• Anonymous says:

      Rehabilitation does not work anywhere.  It is a waste of money based upon liberal dreams that prisoners can be changed into good people by state assistance.  Prisoners either decide to change their own ways themselves (very few) or are just bad eggs (the vast majority).  Rehabilitation services inside prison does nothing to materially increase the numbers of those that go on to commit crimes.

  6. Anonymous says:

    Harsh sentences do not deter criminals.

     

    The only way to deter criminals is to dramatically increase the probability that they will be caught. This option is too expensive as it would require a pair of uncorrupt police persons on every single corner throughout the land.

     

    In the long run, Cayman will have to resort to the usual deterants of security: razor wire, burgler bars, security guards, gated communities, self imposed curfews, and (for the tourists) high security all inclusive resorts.

     

    This is a sad outcome for the little piece of freindly, peaceful paradise that was once "the land that time forgot".

    • Anonymous says:

      I like the sound of the all inclusive resorts.  Every cloud has a silver lining.

  7. Anonymous says:

    Punishment by jailtime serves no purpose.

    It only determines the price of the crime. The price to pay for a gun will simply go up when jailtime goes up. When the price of a gun goes up, it becomes more lucrative for people to import and sell one.

    Legalize marijuana, prostitution and make the job of politician a voluntary job. Close the churches and get 103.1 off the air.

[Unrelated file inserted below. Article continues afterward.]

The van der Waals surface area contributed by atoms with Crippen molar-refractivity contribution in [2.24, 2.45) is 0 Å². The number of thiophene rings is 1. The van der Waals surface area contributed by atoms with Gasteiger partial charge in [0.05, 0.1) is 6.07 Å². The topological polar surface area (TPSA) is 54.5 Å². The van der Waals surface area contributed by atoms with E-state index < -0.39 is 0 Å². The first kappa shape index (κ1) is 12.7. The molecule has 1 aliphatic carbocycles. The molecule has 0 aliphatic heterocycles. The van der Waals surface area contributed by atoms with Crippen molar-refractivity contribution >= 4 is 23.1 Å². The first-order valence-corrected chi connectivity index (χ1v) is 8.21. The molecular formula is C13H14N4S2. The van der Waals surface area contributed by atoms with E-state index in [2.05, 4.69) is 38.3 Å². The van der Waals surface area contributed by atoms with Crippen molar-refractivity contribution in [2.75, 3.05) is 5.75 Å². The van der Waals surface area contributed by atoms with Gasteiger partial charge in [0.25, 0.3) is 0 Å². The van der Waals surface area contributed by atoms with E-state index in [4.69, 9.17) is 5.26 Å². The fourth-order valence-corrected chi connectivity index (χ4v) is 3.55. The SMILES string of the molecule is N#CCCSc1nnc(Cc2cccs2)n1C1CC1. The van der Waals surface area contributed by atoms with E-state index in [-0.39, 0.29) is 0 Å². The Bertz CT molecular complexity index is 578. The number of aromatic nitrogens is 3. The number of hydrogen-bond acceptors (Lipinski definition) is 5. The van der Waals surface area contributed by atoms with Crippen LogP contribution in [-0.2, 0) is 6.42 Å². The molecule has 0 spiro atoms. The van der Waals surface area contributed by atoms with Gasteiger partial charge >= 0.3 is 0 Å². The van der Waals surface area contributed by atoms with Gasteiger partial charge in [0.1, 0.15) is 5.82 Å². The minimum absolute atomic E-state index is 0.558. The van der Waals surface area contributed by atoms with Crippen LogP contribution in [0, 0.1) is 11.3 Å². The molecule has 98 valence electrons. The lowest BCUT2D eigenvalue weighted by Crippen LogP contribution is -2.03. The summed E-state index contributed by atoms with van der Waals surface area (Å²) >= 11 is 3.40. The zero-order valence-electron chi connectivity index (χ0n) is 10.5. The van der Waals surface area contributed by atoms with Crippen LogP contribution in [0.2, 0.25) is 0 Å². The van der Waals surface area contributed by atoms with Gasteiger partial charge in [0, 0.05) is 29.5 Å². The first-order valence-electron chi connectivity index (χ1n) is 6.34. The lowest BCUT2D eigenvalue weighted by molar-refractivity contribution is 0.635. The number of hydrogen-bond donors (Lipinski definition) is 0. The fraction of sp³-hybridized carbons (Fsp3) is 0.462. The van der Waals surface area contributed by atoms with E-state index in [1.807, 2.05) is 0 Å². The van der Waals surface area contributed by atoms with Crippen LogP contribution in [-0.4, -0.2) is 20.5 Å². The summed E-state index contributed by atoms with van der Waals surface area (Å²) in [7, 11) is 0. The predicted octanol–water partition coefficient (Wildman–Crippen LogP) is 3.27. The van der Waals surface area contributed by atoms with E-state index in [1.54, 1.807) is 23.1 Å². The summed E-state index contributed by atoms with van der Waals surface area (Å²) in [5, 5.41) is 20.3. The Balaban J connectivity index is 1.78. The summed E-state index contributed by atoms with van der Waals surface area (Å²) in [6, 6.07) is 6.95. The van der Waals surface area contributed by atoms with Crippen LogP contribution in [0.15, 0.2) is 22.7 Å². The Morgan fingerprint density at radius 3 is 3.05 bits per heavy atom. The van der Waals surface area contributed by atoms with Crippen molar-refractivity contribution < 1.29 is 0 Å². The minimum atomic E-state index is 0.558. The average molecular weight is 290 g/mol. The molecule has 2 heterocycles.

• Anonymous says:

      This is putting the cart before the horse.  It is the economic value of the use of the gun that is important.  There are three key factors in that equation: first the cost of accessing the gun (Acquistion Cost), second the cost of using the gun (Utilization Cost) and third the value which can be obtained from the use of the gun (Gross Income).  The third element is relatively fixed – the amount one gets from robbing with a gun is not affected by the first two elements.  You accept that implementing punishment on the use of guns increases Acquisition Cost and the risk of jail time is an element of Utilization Cost so increased jail time increases this too.  For the use of a gun to make strict economic sense, Gross Income – (Acquisition Cost + Utlization Cost ) must be greater than zero and sufficiently greater than zero compared to other revenue generating opportunities to make it worthwhile.  As this policy increases both the costs in the equation then jailtime does make using a gun a less rational choice in economic terms.  So if you want to get all pure economics on this one, then the answer is that increased jailtime has certain positive effect on the utility of being a gun criminal.  It is fair to say that in time a reduced market for the sale of guns could reduce any upward impact on Acquisition Costs, but that effect would cut straight across the main point in your post.  Strict criminal liability and high sentences for mere possession are valuable because they vastly increase the cost to those who profit the least from the gun crime cycle, namely those that hold guns for others to use in between criminal activity.  This last point is why one of the main themes in the original View Point completely misses the point of the legislation.  The View Point panders to a "they are just boys holding guns" argument while ignoring that these "boys" are critical to the functioning of gun crime in an island context and are the weakest points in the criminal chain for effective enforcement mechanisms.